Back pain, especially lower back pain (also known as lumbago), is one of the most common pain conditions. Four out of five Americans will experience back pain at some point in their lives. Back pain is the most common cause of job-related disability and one of the most common reasons for missed work days. If you have back pain, you’re not the only one.
Back pain is common in part because it has many potential causes. The cause of your back pain will indicate what treatments you need. In many cases, back pain goes away spontaneously after about two weeks. However, if your pain has lasted longer than that, you may need treatment.
Common Causes of Back Pain
Many health conditions can cause back pain. At Edison Spine Center, we are most concerned with musculoskeletal causes. These can include:
- Coccydynia, pain at the base of the spine
- Compression fractures
- Degenerative disc disease
- Muscle and tendon strains
- Herniated discs
- Spinal stenosis, which is a narrowing of the spinal canal that can put pressure on nerve roots
It is important to note that two of the most common spine conditions—herniated disc and spinal stenosis—may not always cause back pain. Back pain is a possible symptom, but these conditions are more likely to cause radiculopathy, which is pain that radiates to the arms or legs. Where the pain manifests depends on which nerve roots are being compressed.
Diagnosing Back Pain
Back pain can be difficult to diagnose. Many times, patients will make an appointment only to have their back pain resolve before they see a doctor. This is the best outcome, but it doesn’t always happen.
If you have chronic back pain (back pain that doesn’t go away), a spine expert may use a number of diagnostic techniques to get to the root of your problem. Most start with a physical exam and medical history.
The exam will determine your ability to sit, stand, move and lift your arms and legs, and your pain level. During the medical history, the healthcare practitioner will want to know of any recent injuries, any past surgeries and any family history of disease, among other items.
If an orthopedic spine specialist cannot determine the cause of back pain through physical exam and medical history alone, he or she may order imaging tests. These tests can include:
- X-ray: Often the first test to be ordered, X-rays can detect or rule out vertebral fractures, bone spurs (osteophytes) from arthritis and other bone conditions. Soft tissue such as muscles, ligaments and intervertebral discs do not show up on X-rays.
- MRI scans: Magnetic resonance imaging (MRI) scans use powerful magnets and radio waves to depict structures inside the body. Unlike X-rays, MRI scans can show soft tissue.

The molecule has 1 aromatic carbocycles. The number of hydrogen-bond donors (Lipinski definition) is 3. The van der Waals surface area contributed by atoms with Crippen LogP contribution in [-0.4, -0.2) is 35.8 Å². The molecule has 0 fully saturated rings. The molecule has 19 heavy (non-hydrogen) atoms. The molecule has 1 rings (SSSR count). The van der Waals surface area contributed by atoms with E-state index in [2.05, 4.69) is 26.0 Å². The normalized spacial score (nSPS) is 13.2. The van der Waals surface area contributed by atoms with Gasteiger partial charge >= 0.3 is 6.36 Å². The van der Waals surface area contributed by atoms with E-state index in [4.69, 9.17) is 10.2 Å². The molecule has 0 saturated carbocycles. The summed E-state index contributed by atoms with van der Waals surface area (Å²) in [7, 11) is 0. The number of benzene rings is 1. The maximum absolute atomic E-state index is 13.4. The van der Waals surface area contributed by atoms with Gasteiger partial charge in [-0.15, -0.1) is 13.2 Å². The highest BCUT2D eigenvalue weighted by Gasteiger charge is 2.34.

- CT scans: Computed tomography (CT) scans are a composite image made of many cross-sectioned X-rays put together by a computer. These are better than X-rays at showing soft tissue.
Possible Back Pain Treatments
Treatment for back pain will depend on cause. Most treatment plans begin with conservative, nonoperative treatment. This can include:
- Physical therapy
- Corticosteroid injections
- Nonsteroidal anti-inflammatory drugs (NSAIDs)
- Muscle relaxants
These treatments are also common for idiopathic back pain—back pain where the cause cannot be determined.
If a cause can be pinpointed and conservative treatments have not relieved the pain, likely surgical treatments for back pain include:
- Laser disc decompression: A treatment for herniated disc, this minimally invasive procedure uses heat energy from a laser to heat the disc, which changes the pressure inside the disc and causes the herniation to withdraw, relieving pressure on the spinal cord or nerve roots.
- Microdiscectomy: This procedure is similar to laser disc decompression, except the herniated part of the disc is physically removed.
- Spinal fusion: This procedure uses a bone graft to encourage vertebrae to grow together, thus eliminating painful movement.
- Kyphoplasty or vertebroplasty: These procedures treat vertebral compression fractures. They use bone cement to reinforce fractured vertebrae and restore their height.
- Laminectomy: This is an excellent choice both for stenosis and herniated discs. It removes the rear part of a vertebra to make more room in the spinal canal and eliminate compression of nerve roots or the spinal cord.
If you are bothered by back pain that has lasted longer than two weeks, request an appointment at Edison Spine Center. Our spine and pain management experts will try to uncover the root cause of your back pain and recommend a treatment plan that will work for you.